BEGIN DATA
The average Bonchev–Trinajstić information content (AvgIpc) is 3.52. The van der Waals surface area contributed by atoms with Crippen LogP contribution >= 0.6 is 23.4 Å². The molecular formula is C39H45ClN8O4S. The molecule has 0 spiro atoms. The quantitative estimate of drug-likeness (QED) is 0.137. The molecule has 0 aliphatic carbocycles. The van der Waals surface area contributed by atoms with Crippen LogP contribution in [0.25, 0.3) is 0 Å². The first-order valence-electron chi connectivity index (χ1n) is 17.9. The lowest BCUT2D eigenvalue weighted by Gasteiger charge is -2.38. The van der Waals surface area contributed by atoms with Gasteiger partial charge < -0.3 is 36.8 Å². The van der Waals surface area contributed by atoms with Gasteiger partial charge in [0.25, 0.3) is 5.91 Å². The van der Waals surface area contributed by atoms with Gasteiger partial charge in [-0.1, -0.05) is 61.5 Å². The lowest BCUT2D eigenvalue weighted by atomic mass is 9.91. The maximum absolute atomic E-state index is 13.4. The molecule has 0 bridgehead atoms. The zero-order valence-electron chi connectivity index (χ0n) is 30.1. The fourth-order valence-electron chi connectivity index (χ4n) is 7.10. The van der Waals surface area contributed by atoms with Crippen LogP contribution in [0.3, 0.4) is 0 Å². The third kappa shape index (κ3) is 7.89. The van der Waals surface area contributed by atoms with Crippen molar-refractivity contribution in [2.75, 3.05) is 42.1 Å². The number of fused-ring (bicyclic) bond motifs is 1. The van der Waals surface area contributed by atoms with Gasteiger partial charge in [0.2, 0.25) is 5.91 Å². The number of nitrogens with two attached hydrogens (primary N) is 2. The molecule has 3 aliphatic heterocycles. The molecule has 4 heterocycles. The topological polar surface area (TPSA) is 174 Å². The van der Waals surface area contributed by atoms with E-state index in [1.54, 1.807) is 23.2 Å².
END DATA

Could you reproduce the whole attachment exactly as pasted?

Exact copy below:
The average Bonchev–Trinajstić information content (AvgIpc) is 3.52. The van der Waals surface area contributed by atoms with Crippen LogP contribution >= 0.6 is 23.4 Å². The molecular formula is C39H45ClN8O4S. The molecule has 0 spiro atoms. The quantitative estimate of drug-likeness (QED) is 0.137. The molecule has 0 aliphatic carbocycles. The van der Waals surface area contributed by atoms with Crippen LogP contribution in [0.25, 0.3) is 0 Å². The first-order valence-electron chi connectivity index (χ1n) is 17.9. The lowest BCUT2D eigenvalue weighted by Gasteiger charge is -2.38. The van der Waals surface area contributed by atoms with Gasteiger partial charge < -0.3 is 36.8 Å². The van der Waals surface area contributed by atoms with Gasteiger partial charge in [0.25, 0.3) is 5.91 Å². The van der Waals surface area contributed by atoms with Gasteiger partial charge in [-0.1, -0.05) is 61.5 Å². The lowest BCUT2D eigenvalue weighted by atomic mass is 9.91. The maximum absolute atomic E-state index is 13.4. The molecule has 0 bridgehead atoms. The zero-order valence-electron chi connectivity index (χ0n) is 30.1. The fourth-order valence-electron chi connectivity index (χ4n) is 7.10. The van der Waals surface area contributed by atoms with Crippen LogP contribution in [0.3, 0.4) is 0 Å². The third kappa shape index (κ3) is 7.89. The van der Waals surface area contributed by atoms with Crippen molar-refractivity contribution in [2.75, 3.05) is 42.1 Å². The number of fused-ring (bicyclic) bond motifs is 1. The van der Waals surface area contributed by atoms with Gasteiger partial charge in [0.2, 0.25) is 5.91 Å². The number of nitrogens with two attached hydrogens (primary N) is 2. The molecule has 3 aliphatic heterocycles. The molecule has 4 heterocycles. The topological polar surface area (TPSA) is 174 Å². The van der Waals surface area contributed by atoms with E-state index in [1.54, 1.807) is 23.2 Å².